Browse results

You are looking at 1 - 10 of 26 items for :

  • Literature and Cultural Studies x
  • Postmodernism x
  • Primary Language: English x
  • Search level: Titles x
Clear All
Pratchett, Pullman, Miéville and Stories of the Eye
Author:
“The books are true while reality is lying…” Championing the popular Fantasy genre on the same terms as its readers, Rayment casts a critical eye over the substance and methods of political critique in the Fantasy novels of Terry Pratchett, Philip Pullman and China Miéville. Ranging across subjects as diverse as exquisite fundamentalism and revolutionary trains, encountering pervert-priests, dwarf hermaphrodites and sex-scarred lovers and pondering the homicidal tendencies of fairy tales and opera, Fantasy, Politics, Postmodernity develops a theoretically wide-ranging and illuminating account of how the novels of these writers do and do not sustain politically insightful critique of the real world, while bringing intellectual and ethical concerns to bear on the popular Fantasy form.
William S. Burroughs’ Narrative Revolution
William S. Burroughs’ experimental narratives, from the 1959 publication of Naked Lunch through the late trilogy of the 1980s, have provided readers with intriguing challenges and, for some, disheartening frustrations. Yet, these novels continue to generate new interest and inspire new insights among an increasing and evolving readership. This book addresses the unique characteristics of Burroughs’ narrative style in order to discover strategies for engaging and navigating these demanding novels. Bolton advises, “Burroughs’ subversive themes and randomizing techniques do not amount to unmitigated attacks on conventions, as many critics suggest, but constitute part of a careful strategy for effecting transformations in his readers”. Utilizing various poststructuralist theories, as well as recent theories in electronic literature and posthumanism, Mosaic of Juxtaposition examines the various strategies that Burroughs employs to challenge assumptions about textual interpretation and to redefine the relationship between reader and text.
Intertextuality & Subversion
Poetic Revolutionaries is an exploration of the relationship between radical textual practice, social critique and subversion. From an introduction considering recent debates regarding the cultural politics of intertextuality allied to avant-garde practice, the study proceeds to an exploration of texts by a range of writers for whom formal and poetic experimentation is allied to a subversive politics: Jean Genet, Monique Wittig, Angela Carter, Kathy Acker, Kathleen Mary Fallon, Kim Scott and Brian Castro. Drawing on theories of avant-garde practice, intertextuality, parody, representation, and performance such as those of Mikhaïl Bakhtin, Julia Kristeva, Gérard Genette, Margaret A. Rose, Linda Hutcheon, Fredric Jameson, Ross Chambers and Judith Butler, these readings explore how a confluence of writing strategies – covering the structural, narratological, stylistic and scenographic – can work to boost a text’s subversive power.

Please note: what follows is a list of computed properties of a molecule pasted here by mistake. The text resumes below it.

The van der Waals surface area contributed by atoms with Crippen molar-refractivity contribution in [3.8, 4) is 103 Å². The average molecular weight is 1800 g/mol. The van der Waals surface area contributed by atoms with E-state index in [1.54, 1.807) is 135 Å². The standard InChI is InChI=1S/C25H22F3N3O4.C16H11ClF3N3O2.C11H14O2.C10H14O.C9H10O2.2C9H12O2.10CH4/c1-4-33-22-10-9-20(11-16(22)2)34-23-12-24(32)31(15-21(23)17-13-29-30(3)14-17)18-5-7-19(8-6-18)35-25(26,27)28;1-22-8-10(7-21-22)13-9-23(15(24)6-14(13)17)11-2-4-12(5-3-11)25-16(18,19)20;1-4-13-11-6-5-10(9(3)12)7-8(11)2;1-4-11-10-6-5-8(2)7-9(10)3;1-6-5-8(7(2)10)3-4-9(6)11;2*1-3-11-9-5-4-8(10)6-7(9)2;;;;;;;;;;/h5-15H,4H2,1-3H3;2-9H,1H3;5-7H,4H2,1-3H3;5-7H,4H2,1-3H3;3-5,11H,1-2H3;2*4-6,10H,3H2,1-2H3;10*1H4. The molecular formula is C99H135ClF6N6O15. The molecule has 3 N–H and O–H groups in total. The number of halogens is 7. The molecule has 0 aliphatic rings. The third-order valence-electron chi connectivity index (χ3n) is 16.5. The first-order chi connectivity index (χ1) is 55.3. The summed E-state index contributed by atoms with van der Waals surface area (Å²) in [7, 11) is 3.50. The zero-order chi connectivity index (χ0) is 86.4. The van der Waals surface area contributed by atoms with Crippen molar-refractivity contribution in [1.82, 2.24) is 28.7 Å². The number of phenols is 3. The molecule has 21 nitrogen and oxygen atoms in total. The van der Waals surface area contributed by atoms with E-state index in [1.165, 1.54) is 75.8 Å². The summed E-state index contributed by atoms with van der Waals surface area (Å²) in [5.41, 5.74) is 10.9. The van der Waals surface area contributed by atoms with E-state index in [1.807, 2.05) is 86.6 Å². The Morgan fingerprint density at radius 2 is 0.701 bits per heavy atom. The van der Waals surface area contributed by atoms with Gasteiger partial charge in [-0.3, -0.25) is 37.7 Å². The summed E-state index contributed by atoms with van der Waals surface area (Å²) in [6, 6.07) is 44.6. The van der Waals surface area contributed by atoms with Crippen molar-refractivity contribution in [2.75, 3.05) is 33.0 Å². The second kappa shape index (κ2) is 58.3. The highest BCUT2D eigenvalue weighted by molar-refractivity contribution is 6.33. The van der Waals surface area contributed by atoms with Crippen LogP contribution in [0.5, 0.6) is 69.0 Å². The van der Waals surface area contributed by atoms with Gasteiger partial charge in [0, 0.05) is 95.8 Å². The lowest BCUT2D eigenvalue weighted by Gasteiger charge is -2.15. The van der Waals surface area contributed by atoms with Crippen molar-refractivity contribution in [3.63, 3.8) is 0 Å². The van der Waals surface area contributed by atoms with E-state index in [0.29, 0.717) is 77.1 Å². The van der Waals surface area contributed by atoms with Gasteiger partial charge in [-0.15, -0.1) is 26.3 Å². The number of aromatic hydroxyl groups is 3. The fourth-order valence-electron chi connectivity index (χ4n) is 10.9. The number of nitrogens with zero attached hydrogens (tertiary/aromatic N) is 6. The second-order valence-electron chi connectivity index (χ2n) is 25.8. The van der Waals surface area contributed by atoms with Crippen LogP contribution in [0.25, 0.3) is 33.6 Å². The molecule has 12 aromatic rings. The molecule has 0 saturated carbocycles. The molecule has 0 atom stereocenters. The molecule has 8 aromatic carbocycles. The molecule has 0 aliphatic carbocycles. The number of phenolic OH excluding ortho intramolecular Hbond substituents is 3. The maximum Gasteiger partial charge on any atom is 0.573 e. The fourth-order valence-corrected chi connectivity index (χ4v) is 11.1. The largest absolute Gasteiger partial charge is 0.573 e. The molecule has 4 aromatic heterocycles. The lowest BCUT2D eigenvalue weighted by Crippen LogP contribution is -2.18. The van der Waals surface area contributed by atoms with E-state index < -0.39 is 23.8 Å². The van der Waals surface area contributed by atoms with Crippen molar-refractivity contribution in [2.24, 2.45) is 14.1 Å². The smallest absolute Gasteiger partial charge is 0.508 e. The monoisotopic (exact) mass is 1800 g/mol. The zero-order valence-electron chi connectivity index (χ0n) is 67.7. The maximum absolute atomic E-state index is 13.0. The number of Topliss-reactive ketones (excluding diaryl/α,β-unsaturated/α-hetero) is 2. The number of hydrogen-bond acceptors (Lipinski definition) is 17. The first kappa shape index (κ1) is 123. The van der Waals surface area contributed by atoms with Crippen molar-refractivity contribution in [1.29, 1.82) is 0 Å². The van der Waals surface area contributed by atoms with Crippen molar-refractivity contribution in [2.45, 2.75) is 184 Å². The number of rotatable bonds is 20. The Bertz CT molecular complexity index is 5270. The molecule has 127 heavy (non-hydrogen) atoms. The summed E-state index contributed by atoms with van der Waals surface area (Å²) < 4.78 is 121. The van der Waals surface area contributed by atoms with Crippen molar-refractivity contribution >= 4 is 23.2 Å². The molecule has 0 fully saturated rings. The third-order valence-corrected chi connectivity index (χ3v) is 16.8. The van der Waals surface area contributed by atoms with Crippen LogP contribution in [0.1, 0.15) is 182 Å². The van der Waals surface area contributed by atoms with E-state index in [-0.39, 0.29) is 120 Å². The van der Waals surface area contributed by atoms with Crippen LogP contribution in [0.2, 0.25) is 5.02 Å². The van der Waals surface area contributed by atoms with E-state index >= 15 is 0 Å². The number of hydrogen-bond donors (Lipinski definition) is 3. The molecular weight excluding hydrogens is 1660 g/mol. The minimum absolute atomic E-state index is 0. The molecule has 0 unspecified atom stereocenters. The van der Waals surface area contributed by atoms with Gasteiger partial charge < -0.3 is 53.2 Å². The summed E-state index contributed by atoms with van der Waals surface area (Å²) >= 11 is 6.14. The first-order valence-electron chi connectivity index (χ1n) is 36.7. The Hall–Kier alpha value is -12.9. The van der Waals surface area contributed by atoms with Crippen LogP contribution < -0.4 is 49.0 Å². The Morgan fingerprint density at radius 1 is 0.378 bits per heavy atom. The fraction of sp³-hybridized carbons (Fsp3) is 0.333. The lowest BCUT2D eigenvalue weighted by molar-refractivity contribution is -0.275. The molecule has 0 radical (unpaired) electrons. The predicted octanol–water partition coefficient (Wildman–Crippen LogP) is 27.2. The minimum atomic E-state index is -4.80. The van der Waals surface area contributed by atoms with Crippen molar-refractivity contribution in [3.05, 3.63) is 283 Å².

Philosophical and Axiological Studies on the Avant-Garde, Pragmatism, and Postmodernism
The book presents five philosophical and axiological studies devoted to the relationship between aesthetics and politics. It shows this relationship throughout the works of some avant-gardists, pragmatists, and postmodernists. It is also a voice in the discussion about the meaning of the fine arts and aesthetics in the context of the political aims and norms. This voice claims that the political dimension of art and aesthetics should be studied much more seriously than it has been till today, and needs more courageous re-interpretations and re-readings.
Writing in the Key of Life
Volume Editors: and
Writing in the Key of Life is the first critical collection devoted to the British-Caribbean author Caryl Phillips, a major voice in contemporary anglophone literatures. Phillips’s impressive body of fiction, drama, and non-fiction has garnered wide praise for its formal inventiveness and its incisive social criticism as well as its unusually sensitive understanding of the human condition.
The twenty-six contributions offered here, including two by Phillips himself, address the fundamental issues that have preoccupied the writer in his now three-decades-long career – the enduring legacy of history, the intricate workings of identity, and the pervasive role of race, class, and gender in societies worldwide.
Most of Phillips’s writing is covered here, in essays that approach it from various thematic and interpretative angles. These include the interplay of fact and fiction, Phillips’s sometimes ambiguous literary affiliations, his long-standing interest in the black and Jewish diasporas, his exploration of Britain and its ‘Others’, and his recurrent use of motifs such as masking and concealment.
Writing in the Key of Life testifies to the vitality of Phillipsian scholarship and confirms the significance of an artist whose concerns, at once universal and topical, find particular resonance with the state of the world at the beginning of the twenty-first century.
Contributors: Thomas Bonnici, Fatim Boutros, Gordon Collier, Sandra Courtman, Stef Craps, Alessandra Di Maio, Malik Ferdinand, Cindy Gabrielle, Lucie Gillet, Dave Gunning, Tsunehiko Kato, Wendy Knepper, Bénédicte Ledent, John McLeod, Peter H. Marsden, Joan Miller Powell, Imen Najar, Caryl Phillips, Renée Schatteman, Kirpal Singh, Petra Tournay–Theodotou, Chika Unigwe, Itala Vivan, Abigail Ward, Louise Yelin
The Politics of Fiction in Stephen Marlowe’s Historical Narratives